Suggestions and blueprints are being collected from home and abroad to help renovate the Great Wall, which now faces unprecedented devastation due to natural weathering, graffiti and out-of-order construction.
"We have received more than 330 pieces of advice on how to repair the 'scars' on the Great Wall," Dong Huiyao, vice-president of the Great Wall Society of China, said yesterday.
All these suggestions will be sent to an expert committee under the society's guidance to map out concrete renovation measures, Dong said.
The ongoing campaign, jointly launched by the society and the scenic administration bureau of Badaling, aims to raise people's awareness of the problem.
As the Chinese saying goes, "He who does not climb the Great Wall is not a true man." The Wall at Badaling received more than 200,000 true men, women and children during the week-long National Day holiday this year.
But nearly every touchable brick from the Badaling section is carved with people's names or graffiti, either in Chinese or foreign languages, said a staff member with the society.
Tourists have used knives to carve remarks and incisions of up to half a centimetre in depth, or have painted on the wall with ink and paint. The earliest graffiti can be traced to the 1950s.
Checks on more than 100 spots organized by Dong's society indicated that less than 20 per cent of the Great Wall constructed during the Ming Dynasty (1368-1644) is in good condition. And Badaling is not the only place. Other places report that the Wall was unable to withstand erosion caused by the elements and calamities inflicted by people.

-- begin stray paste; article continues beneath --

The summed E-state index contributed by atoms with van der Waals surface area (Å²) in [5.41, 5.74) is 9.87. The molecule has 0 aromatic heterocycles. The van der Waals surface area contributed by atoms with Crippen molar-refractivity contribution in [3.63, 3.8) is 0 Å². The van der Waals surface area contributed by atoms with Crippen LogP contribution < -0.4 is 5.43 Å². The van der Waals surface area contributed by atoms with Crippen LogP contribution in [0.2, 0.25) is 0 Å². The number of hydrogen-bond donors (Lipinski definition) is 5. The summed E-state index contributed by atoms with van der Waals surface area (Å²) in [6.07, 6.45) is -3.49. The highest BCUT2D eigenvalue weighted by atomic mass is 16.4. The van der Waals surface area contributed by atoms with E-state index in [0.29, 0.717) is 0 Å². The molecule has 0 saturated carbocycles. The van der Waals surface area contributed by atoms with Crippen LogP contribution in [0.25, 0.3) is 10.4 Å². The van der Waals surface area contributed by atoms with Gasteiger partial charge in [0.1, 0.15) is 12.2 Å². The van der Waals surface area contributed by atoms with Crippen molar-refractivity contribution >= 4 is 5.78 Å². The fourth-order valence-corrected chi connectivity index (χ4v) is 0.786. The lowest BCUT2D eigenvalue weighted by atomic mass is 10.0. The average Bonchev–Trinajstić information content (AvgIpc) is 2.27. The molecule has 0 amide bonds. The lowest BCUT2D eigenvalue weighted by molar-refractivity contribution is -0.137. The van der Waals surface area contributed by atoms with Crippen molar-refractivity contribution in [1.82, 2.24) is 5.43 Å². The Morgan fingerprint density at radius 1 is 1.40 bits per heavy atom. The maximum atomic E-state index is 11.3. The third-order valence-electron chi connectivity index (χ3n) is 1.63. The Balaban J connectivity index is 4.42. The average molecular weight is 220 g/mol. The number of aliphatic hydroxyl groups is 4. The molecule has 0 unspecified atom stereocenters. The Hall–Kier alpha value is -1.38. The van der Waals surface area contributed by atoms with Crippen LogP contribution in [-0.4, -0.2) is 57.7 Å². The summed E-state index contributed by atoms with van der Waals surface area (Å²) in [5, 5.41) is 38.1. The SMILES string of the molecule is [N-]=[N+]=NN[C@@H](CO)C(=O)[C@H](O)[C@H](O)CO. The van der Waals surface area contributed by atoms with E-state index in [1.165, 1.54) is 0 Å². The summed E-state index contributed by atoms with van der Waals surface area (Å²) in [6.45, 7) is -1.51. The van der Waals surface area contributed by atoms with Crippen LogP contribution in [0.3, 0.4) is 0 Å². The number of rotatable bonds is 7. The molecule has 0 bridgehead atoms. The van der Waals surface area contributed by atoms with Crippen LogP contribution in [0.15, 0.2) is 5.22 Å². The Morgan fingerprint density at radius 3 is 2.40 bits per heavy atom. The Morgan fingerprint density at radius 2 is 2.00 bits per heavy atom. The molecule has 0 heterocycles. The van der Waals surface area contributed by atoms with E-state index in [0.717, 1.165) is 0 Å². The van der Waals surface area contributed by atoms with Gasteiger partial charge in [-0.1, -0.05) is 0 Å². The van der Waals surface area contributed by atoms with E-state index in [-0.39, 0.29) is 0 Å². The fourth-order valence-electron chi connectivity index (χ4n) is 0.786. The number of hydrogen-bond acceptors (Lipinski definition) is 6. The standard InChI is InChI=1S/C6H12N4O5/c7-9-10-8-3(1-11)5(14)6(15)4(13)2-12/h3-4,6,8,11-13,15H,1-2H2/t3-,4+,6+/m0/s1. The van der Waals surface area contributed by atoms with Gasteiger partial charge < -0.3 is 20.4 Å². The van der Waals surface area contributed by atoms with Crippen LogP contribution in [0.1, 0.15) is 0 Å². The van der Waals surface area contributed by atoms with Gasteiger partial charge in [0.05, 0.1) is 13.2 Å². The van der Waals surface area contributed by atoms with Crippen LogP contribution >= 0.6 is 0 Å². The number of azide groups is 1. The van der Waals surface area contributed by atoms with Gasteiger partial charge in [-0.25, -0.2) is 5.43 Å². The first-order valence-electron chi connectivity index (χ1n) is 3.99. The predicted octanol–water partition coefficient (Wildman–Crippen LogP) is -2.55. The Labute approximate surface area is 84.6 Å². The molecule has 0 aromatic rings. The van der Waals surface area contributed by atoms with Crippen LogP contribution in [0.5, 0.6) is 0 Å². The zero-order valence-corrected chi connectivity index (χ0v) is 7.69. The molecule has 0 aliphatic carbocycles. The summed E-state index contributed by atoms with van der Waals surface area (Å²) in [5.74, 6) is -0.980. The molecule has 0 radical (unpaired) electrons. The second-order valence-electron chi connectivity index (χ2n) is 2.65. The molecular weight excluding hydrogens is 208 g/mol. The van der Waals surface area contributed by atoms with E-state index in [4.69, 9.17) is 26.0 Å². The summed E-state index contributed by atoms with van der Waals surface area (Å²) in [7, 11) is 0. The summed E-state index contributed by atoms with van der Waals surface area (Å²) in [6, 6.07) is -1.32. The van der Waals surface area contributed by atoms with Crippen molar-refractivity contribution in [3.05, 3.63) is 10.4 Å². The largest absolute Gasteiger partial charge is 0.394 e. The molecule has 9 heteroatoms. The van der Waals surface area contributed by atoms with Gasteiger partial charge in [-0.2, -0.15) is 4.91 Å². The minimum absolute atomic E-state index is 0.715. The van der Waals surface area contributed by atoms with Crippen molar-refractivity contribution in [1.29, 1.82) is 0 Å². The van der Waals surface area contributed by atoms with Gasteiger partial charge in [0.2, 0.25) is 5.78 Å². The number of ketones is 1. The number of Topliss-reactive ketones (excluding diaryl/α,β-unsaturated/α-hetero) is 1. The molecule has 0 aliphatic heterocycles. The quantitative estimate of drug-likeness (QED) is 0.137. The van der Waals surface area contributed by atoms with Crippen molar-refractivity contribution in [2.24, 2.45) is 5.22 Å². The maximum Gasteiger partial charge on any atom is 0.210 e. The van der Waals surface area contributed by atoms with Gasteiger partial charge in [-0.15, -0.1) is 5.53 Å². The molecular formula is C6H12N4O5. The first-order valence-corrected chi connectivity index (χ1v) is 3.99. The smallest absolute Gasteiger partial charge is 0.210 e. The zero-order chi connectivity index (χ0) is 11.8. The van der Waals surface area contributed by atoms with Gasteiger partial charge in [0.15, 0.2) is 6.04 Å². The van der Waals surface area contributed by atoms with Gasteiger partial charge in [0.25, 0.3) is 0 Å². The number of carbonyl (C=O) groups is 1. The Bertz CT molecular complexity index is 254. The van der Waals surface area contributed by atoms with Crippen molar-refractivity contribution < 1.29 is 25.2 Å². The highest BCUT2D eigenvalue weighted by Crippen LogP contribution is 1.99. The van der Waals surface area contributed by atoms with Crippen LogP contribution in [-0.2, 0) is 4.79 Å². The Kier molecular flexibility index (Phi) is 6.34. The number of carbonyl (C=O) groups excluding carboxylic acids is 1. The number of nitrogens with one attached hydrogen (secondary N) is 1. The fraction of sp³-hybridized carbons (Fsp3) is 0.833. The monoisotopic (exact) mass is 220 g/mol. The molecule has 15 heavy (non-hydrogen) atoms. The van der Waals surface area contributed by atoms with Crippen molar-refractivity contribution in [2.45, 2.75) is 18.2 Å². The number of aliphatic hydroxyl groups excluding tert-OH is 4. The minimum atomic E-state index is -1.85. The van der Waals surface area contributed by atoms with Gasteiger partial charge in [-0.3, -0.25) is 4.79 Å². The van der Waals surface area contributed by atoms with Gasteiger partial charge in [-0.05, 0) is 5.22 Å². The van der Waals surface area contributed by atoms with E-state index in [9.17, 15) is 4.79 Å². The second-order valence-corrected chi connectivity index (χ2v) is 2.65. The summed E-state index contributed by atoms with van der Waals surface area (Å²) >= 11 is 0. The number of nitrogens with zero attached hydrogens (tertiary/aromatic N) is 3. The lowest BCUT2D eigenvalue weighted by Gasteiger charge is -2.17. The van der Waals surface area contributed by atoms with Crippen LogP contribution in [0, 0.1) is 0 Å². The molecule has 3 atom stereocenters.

Local residents have carted off Great Wall bricks to build their houses, sheep corrals and pigsties. Some parts were demolished to make way for roads and residential buildings.
Almost a 100-metre stretch of the Wall in Xinxing Village, Zhongwei city in Northwest China's Ningxia Hui Autonomous Region was destroyed in January after being plundered for road-building materials, reports said.
Dong told China Daily the State Council is drafting a regulation to protect the Great Wall as a whole, which it hopes will take effect next year.
The 629-kilometre section of the Great Wall in the Beijing area is already protected by a municipality regulation that went into effect from August 1, 2003.
Experts hailed it a good start in protecting the cultural heritage, which is actually a series of walls built and rebuilt by different dynasties over 2,000 years.
(China Daily November 30, 2005)